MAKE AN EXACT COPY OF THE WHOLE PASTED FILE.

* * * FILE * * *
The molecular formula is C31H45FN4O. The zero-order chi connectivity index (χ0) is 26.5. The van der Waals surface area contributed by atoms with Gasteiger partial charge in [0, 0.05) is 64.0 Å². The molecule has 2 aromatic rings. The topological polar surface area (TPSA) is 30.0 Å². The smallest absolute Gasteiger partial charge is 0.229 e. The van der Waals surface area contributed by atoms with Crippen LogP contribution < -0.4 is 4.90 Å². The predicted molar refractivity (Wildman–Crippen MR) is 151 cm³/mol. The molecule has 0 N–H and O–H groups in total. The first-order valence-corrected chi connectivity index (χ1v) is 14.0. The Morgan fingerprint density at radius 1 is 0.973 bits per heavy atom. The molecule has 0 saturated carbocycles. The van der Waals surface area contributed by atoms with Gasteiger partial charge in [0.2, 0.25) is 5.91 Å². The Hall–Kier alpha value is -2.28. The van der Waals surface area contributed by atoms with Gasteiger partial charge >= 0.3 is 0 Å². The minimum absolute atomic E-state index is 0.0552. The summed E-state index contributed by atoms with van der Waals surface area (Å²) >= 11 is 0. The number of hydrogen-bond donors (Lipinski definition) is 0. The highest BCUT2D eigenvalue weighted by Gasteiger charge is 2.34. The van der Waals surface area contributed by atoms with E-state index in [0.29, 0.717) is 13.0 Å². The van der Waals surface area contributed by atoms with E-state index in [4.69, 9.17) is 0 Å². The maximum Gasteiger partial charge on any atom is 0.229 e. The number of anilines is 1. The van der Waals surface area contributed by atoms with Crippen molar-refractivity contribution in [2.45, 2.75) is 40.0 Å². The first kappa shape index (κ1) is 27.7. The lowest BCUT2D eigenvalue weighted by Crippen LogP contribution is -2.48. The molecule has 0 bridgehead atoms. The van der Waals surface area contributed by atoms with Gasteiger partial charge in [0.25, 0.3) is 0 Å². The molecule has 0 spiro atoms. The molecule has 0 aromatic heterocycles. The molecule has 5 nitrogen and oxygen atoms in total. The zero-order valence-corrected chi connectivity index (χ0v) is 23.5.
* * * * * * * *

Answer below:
The molecular formula is C31H45FN4O. The zero-order chi connectivity index (χ0) is 26.5. The van der Waals surface area contributed by atoms with Gasteiger partial charge in [0, 0.05) is 64.0 Å². The molecule has 2 aromatic rings. The topological polar surface area (TPSA) is 30.0 Å². The smallest absolute Gasteiger partial charge is 0.229 e. The van der Waals surface area contributed by atoms with Crippen LogP contribution < -0.4 is 4.90 Å². The predicted molar refractivity (Wildman–Crippen MR) is 151 cm³/mol. The molecule has 0 N–H and O–H groups in total. The first-order valence-corrected chi connectivity index (χ1v) is 14.0. The Morgan fingerprint density at radius 1 is 0.973 bits per heavy atom. The molecule has 0 saturated carbocycles. The van der Waals surface area contributed by atoms with Gasteiger partial charge in [0.2, 0.25) is 5.91 Å². The Hall–Kier alpha value is -2.28. The van der Waals surface area contributed by atoms with Gasteiger partial charge >= 0.3 is 0 Å². The minimum absolute atomic E-state index is 0.0552. The summed E-state index contributed by atoms with van der Waals surface area (Å²) >= 11 is 0. The number of hydrogen-bond donors (Lipinski definition) is 0. The highest BCUT2D eigenvalue weighted by Gasteiger charge is 2.34. The van der Waals surface area contributed by atoms with E-state index in [0.29, 0.717) is 13.0 Å². The van der Waals surface area contributed by atoms with E-state index in [4.69, 9.17) is 0 Å². The maximum Gasteiger partial charge on any atom is 0.229 e. The number of anilines is 1. The van der Waals surface area contributed by atoms with Crippen molar-refractivity contribution in [2.45, 2.75) is 40.0 Å². The first kappa shape index (κ1) is 27.7. The lowest BCUT2D eigenvalue weighted by Crippen LogP contribution is -2.48. The molecule has 0 bridgehead atoms. The van der Waals surface area contributed by atoms with Gasteiger partial charge in [0.25, 0.3) is 0 Å². The molecule has 0 spiro atoms. The molecule has 0 aromatic heterocycles. The molecule has 5 nitrogen and oxygen atoms in total. The zero-order valence-corrected chi connectivity index (χ0v) is 23.5.